1 bar Zote, 4 cups Borax, 4 cups Washing Soda
    or
    1 bar Fels Naptha, 2 cups Borax, 2 cups Washing Soda

  8. A rinse agent would help avoid this. You can use a fabric softener or vinegar. Vinegar works very well and is cheap. The scent does NOT stay on the clothes. Plus vinegar is great at removing smells from clothing and helps set colors. Put 1/4 of a cup of it in your softener cup and you should notice a difference.

  9. Heather, I make the liquid version, and I think the main thing is to make sure you completely melt the grated pieces in the saucepan before you mix it into the bucket. There shouldn’t be any visible pieces of anything when you are done, just a gel. Hope that helps!

  10. We’ve been making our detergent for about 6 months now, and LOVE IT. I honestly think this gets stains out of my kids clothes better than regular detergent. We use the liquid method above, and would caution anyone on a septic system against using the dry version due to the caking habit (also why you sometimes find it on your clothes).
    This last time we tried adding a little of some left over liquid detergent (XTRA that I got on a super great almost free sale). We added about 16 ounces to the total mixture. It adds just enough fragrance to be appreciated, but not anywhere near the overwhelming smell from most store bought detergents.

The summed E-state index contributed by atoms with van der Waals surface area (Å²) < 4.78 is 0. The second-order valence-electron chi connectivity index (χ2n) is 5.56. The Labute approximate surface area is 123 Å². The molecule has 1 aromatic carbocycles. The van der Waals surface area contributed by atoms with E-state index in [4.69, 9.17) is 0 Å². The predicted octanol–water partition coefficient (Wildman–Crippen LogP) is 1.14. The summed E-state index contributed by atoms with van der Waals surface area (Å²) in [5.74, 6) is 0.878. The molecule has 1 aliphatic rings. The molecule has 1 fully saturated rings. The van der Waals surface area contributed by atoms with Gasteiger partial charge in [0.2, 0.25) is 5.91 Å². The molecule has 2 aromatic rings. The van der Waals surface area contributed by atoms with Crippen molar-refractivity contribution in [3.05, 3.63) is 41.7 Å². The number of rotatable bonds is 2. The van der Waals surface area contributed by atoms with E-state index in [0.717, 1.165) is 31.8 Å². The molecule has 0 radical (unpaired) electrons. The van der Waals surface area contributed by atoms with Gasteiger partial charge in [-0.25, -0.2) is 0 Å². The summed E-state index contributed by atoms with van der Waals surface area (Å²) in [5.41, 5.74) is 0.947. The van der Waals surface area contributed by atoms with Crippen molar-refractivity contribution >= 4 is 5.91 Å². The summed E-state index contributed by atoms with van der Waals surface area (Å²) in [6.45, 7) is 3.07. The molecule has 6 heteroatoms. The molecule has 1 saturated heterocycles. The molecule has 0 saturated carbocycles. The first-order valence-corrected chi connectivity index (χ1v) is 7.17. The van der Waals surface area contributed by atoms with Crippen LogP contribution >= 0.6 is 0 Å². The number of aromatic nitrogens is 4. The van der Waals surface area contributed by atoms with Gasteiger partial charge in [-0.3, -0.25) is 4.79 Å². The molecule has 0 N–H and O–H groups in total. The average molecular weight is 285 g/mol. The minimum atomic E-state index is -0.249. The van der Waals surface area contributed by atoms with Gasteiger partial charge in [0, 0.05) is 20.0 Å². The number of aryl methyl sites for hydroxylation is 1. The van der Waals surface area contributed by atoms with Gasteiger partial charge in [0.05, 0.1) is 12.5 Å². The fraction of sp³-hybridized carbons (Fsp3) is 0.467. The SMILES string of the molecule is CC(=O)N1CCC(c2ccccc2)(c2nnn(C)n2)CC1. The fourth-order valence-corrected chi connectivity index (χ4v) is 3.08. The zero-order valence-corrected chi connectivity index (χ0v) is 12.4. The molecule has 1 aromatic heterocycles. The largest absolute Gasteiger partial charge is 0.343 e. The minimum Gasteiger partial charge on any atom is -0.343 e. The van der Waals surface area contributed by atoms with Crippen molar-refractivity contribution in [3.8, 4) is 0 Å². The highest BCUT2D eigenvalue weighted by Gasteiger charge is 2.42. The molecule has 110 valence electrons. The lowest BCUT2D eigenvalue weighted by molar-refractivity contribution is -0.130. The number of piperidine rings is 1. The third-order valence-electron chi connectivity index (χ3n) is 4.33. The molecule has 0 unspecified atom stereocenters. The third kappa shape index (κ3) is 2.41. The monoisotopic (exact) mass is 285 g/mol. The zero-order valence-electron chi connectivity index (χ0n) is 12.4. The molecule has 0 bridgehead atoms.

11. I would make sure you’re not overload your washer. I’ve been making the liquid for 2 yrs now and haven’t had any problems. Good luck

  12. I start my washer on hot water/small load and let it agitate for a minute or so, then continue to fill with warm or cold water (and the clothes). This seems to thoroughly dissolve the powder.

  13. Yes, it is good for HE washers as it is a very low sudsing soap. This is the concern with HE’s. Do not use more that recommended amounts. The idea of more is better does not work here in HE’s.

  14. sound like you may be overloading your washer. Try a vinegar rinse. Both of these should eliminate the problem

  15. We just made our first batch yesterday and it turned out better than expected. It gelled up perfectly; nice and smooth, just like a brand-name store-bought stuff. We’ve done several loads of laundry and we couldn’t be happier with the results. It works just fine in our He machine. We used Zote as our base soap, and added the Oxy (we found a small tub of the Sun brand for dirt cheap where we got our Zote, so why not?).

  16. MOST OF THE TIME, I WASHED CLOTHES IN COLD WATER [ CITY WATER] AND I WOULD LIKE TO MAKE THE POWDERED VERSION TO USE IN MY HE WASHER… I ALSO USE WHITE VINEGAR IN RINSE COMPARTMENT DRAWER… WILL THE VINEGAR KEEP THE SOAP RESIDUE NOT STICK ON THE CLOTHES EVEN IF I WASHED CLOTHES IN COLD WATER? PLEASE LET ME KNOW. THANKS…LEXI.

  17. Thanks for the great recipe! I tried making this about 2 weeks ago and am loving the results. I am now a convert from expensive detergents to this!